Our lifestyles are evolving. People marry and have children later, or not at all; budgets are tighter; the environment is strained; fully a third of US households consist of just one person. Now those changes are taking a solid form: smaller, smarter houses.
New Haven architect Melanie Taylor does a brisk business selling floor plans as small as 575 square feet.
In San Francisco, Donald MacDonald pushes the limits even further with a design enclosing a mere 240 square feet, intended for a single occupant.
More typical are new designs are around 1,000 square feet. McGill University architecture professors Avi Friedman and Witold Rybczynski attracted international media attention after building a model house of that size on campus. Their modern rowhouse is only 14 feet wide, yet comfortable inside.
"Fourteen feet is narrow for a house, but it is not narrow for a room, and for an eat-in kitchen 14 feet square is spacious," Witold Rybczynski wrote after finishing the project.
Buyers obviously agree; hundreds of Rybczynski and Friedman "Grow Homes" have been sold in the Montreal area.
Prices are lower for a small house, which appeals to a generation of home buyers who can’t rely on the swelling economy that helped fund their parents’ mortgages. And there’s less house to clean, which makes sense for time-strapped two-earner families.
Besides saving money on construction materials and labor, this approach saves money on land. Avi Friedman and Witold Rybczynski’s design cost just $35,000 to build and $60,000 to buy, including land and development costs.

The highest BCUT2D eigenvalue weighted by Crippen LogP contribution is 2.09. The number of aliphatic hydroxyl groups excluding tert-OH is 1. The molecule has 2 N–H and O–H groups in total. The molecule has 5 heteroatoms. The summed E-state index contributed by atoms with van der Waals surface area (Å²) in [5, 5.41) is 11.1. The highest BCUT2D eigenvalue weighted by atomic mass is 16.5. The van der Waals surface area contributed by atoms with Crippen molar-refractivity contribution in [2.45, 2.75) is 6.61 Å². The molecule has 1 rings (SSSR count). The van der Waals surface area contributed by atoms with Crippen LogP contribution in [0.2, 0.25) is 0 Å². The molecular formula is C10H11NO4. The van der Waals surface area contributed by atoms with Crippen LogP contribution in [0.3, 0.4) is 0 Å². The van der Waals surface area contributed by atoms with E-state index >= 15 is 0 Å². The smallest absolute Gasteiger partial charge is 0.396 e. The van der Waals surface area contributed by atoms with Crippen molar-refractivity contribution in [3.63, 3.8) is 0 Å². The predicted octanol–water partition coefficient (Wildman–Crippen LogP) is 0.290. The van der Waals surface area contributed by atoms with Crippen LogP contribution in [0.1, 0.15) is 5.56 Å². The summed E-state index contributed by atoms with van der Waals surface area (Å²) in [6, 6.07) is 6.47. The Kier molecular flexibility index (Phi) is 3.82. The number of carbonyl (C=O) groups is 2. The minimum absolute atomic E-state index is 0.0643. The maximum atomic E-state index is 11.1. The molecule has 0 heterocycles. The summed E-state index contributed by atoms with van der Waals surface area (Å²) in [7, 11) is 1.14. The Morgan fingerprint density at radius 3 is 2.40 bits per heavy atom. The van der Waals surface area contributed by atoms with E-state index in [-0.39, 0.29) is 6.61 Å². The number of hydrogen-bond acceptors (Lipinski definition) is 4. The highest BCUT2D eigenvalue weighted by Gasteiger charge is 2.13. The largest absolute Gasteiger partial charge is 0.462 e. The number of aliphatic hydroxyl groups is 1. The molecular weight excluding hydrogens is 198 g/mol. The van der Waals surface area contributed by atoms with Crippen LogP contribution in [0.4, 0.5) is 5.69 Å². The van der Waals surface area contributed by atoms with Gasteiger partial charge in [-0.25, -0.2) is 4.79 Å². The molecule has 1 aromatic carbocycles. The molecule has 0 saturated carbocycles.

Melanie Taylor’s 575-square-foot models are being built in the southeastern US for as little as $30,000, and 800-square-foot versions range from $35,000 to $80,000 depending on options.
Financial constraints are not the only force pushing people to buy smaller. Small is becoming stylish, Melanie Taylor said.
"Even people who can have whatever they want are doing this," she said. "People have realized that it’s really gross to (play) the ‘whoever has the most toys wins’ game."
Environmental consciousness is built into the smaller houses, whether buyers are looking for it or not. They require less building materials and take up less open space. Since they can be placed closer together (even sharing exterior walls in the rowhouse example) they require fewer roads and less utility infrastructure.
Smaller houses also use less power for heat and light. Besides helping to save the Earth, that saves money for occupants.
Many of these innovators also cluster their houses. That way they share common open space and create a sense of community. Melanie Taylor said she started designing small houses just because she likes them; only later did she recognize that they made ecological, economic, and social sense.
"It’s a case where what’s best for the environment works out in the ‘real world’," she said.